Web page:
Rarely have I seen this much hype since the initial days of E-Business around the turn of the millennium. ABM is hot. It’s everywhere. It has ‘crossed the chasm’, so to speak. With the virtuous circle of those companies who try ABM getting great results and wanting more, combining with technology providers making it possible for marketers to target named accounts at scale, it seems that all marketing could become ABM. Or at least ABM inspired.
This is a great thing. Developed over a decade ago as a way of building marketing plans for the most important accounts, ABM helped many technology companies to get over themselves and their offerings and focus instead on their clients. This outside-in approach starts with understanding clients in enough depth that it is then possible to create propositions that help them achieve their specific objectives, and build relationships with them through integrated sales and marketing activities that resonate and are therefore welcome. Done right (using ITSMA’s seven step approach for example), it leads to significantly higher ROI than any other marketing approach. So, its only natural that marketers want to scale these results across every named account their company cares about.
In this quest to scale, three types of ABM have now emerged. The first, described above, is usually reserved for strategic accounts and executed on a one to one basis. This is strategic ABM. The second is ABM Lite. This is a one to few model, often focused on a wider group of strategic accounts or the next tier down of existing or target accounts. It uses the same ABM process, but run for a handful of companies that have similar business issues and initiatives. The advantages of ABM Lite is that it is less resource intensive – both in people and budgets – than strategic ABM. But inevitably, a ‘Liter’ approach leads to ‘Liter’ returns.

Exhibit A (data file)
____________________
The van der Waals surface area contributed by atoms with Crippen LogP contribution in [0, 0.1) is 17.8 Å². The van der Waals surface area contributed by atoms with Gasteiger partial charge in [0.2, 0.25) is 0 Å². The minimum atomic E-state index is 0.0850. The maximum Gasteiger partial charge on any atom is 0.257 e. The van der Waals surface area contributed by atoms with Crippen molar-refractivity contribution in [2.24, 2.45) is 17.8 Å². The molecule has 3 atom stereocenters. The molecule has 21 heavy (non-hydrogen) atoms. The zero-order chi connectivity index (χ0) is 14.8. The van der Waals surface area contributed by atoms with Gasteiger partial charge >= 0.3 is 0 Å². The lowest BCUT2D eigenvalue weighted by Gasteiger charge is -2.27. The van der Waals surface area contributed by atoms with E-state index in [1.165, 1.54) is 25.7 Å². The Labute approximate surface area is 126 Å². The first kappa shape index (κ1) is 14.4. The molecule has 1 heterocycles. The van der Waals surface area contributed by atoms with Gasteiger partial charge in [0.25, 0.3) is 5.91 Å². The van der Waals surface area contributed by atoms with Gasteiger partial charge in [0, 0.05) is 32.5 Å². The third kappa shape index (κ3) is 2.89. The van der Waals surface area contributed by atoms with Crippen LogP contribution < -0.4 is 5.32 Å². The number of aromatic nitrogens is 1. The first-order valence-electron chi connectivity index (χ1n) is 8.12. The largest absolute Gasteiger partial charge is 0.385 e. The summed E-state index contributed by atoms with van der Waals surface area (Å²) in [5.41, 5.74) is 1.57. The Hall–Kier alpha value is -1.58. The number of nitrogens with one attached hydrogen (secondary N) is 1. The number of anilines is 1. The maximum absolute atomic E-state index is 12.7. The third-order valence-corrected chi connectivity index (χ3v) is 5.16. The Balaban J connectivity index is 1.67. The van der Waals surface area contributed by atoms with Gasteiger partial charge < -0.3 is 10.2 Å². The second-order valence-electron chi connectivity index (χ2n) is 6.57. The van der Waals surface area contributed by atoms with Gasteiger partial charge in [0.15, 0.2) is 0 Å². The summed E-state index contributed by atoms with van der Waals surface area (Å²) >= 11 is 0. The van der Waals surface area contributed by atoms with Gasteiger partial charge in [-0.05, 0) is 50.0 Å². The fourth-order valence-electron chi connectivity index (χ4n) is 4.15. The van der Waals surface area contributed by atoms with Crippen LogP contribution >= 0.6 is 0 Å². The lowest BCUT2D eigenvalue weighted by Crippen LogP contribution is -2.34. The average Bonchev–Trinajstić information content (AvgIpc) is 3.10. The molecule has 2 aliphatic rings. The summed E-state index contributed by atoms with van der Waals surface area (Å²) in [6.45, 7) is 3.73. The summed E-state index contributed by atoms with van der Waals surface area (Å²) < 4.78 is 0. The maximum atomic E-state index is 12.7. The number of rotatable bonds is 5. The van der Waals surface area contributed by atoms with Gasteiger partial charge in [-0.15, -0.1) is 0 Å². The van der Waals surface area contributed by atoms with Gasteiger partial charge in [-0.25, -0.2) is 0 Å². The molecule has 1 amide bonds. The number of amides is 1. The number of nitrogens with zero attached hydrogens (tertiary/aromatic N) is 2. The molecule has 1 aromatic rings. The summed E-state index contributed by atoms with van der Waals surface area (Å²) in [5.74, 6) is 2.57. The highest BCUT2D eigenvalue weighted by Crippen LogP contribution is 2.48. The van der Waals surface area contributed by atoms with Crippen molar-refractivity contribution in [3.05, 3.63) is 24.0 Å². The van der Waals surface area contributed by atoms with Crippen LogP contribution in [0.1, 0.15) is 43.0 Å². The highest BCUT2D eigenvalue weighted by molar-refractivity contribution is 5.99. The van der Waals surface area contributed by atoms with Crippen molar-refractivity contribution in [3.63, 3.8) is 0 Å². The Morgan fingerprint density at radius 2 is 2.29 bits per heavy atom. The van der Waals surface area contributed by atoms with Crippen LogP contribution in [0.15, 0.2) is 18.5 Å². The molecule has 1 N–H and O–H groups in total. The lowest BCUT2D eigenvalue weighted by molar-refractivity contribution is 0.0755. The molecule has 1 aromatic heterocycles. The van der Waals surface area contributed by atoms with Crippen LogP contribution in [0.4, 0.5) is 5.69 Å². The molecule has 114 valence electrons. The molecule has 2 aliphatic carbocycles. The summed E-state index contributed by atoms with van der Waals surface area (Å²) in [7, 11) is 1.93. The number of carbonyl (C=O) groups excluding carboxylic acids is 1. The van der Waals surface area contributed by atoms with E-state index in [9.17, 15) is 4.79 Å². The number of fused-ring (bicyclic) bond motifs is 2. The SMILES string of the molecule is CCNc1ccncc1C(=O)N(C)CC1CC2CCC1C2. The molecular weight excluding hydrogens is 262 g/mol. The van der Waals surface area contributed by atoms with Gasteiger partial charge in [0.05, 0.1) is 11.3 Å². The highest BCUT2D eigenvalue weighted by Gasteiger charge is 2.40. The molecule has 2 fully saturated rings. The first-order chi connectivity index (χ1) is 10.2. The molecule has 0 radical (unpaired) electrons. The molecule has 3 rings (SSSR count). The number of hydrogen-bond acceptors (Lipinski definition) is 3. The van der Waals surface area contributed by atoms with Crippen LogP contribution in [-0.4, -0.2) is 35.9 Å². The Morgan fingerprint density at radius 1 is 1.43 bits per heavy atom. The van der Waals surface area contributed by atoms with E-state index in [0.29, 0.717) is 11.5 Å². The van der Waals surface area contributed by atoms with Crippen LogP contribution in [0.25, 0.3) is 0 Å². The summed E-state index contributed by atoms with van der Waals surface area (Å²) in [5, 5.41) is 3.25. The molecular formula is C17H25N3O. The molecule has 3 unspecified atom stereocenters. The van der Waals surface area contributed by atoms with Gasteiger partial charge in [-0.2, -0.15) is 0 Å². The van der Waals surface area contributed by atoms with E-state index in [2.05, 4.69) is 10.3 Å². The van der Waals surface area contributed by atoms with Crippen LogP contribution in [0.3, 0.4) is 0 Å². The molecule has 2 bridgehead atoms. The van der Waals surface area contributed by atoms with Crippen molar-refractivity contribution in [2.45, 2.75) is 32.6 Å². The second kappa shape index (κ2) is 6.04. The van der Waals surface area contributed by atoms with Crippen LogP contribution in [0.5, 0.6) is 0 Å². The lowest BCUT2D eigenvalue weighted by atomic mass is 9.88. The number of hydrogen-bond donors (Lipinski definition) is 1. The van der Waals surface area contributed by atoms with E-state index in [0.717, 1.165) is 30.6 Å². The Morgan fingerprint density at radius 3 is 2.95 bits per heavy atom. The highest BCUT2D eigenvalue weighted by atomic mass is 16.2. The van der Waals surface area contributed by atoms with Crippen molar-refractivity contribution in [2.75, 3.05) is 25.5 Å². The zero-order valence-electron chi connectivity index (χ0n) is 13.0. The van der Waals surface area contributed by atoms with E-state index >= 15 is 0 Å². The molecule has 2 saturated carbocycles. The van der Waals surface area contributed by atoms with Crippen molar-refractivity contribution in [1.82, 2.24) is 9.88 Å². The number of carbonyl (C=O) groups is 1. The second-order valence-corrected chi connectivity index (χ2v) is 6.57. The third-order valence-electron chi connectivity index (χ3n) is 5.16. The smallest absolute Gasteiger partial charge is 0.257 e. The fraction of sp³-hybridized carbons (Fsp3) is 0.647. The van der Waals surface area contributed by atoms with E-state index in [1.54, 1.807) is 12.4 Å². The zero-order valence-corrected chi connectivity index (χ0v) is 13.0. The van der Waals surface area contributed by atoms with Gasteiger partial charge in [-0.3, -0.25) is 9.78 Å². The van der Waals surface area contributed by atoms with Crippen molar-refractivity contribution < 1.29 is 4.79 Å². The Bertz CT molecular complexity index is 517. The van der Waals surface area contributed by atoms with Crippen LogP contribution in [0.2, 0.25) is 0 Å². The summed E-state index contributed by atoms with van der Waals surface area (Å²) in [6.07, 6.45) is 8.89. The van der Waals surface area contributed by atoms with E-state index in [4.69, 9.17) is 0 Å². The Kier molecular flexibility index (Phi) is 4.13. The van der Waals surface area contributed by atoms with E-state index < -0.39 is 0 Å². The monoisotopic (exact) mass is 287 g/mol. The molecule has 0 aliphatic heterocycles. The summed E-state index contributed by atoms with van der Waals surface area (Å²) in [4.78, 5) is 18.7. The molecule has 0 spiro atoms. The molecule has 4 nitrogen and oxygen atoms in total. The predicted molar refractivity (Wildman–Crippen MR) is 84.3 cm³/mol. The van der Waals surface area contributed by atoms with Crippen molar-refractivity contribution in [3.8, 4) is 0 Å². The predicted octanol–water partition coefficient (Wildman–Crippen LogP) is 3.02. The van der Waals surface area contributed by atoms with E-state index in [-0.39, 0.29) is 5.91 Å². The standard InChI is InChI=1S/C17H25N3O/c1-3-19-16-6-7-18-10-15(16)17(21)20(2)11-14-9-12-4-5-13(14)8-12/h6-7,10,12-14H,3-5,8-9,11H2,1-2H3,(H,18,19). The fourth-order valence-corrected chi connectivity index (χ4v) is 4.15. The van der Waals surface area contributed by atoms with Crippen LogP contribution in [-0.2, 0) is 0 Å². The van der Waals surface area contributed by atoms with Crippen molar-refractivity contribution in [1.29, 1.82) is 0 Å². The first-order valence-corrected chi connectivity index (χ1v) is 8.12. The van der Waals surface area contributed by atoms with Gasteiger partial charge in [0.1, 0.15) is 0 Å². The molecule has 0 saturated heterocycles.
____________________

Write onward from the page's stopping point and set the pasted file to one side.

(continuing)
The new kid on the block is Programmatic ABM. Enabled by technologies that automate ABM inspired tactics at scale across hundreds or even thousands of identified accounts, this is where most of today’s hype around ABM is coming from. Marketers can automate several of the ABM steps, such as the collection of insight through social listening technologies, or the delivery of targeted advertising through reverse-IP technologies. Per account, programmatic ABM is much less resource intensive, and more applicable for businesses that don’t have the same complex, large, multi-year deals of those who have been using strategic ABM. Today, it is much less likely to drive the same returns as its strategic cousin, having the ‘one to many’ span of more traditional mass marketing campaigns. But who knows what it will look like in three to five years’ time.
Perhaps one day all B2B marketing will be ABM, just as all business has become E-business.
In the meantime, help us to find out where we are on this journey by completing ITSMA’s give to get survey here http://bit.ly/1QJxOs0 Thanks!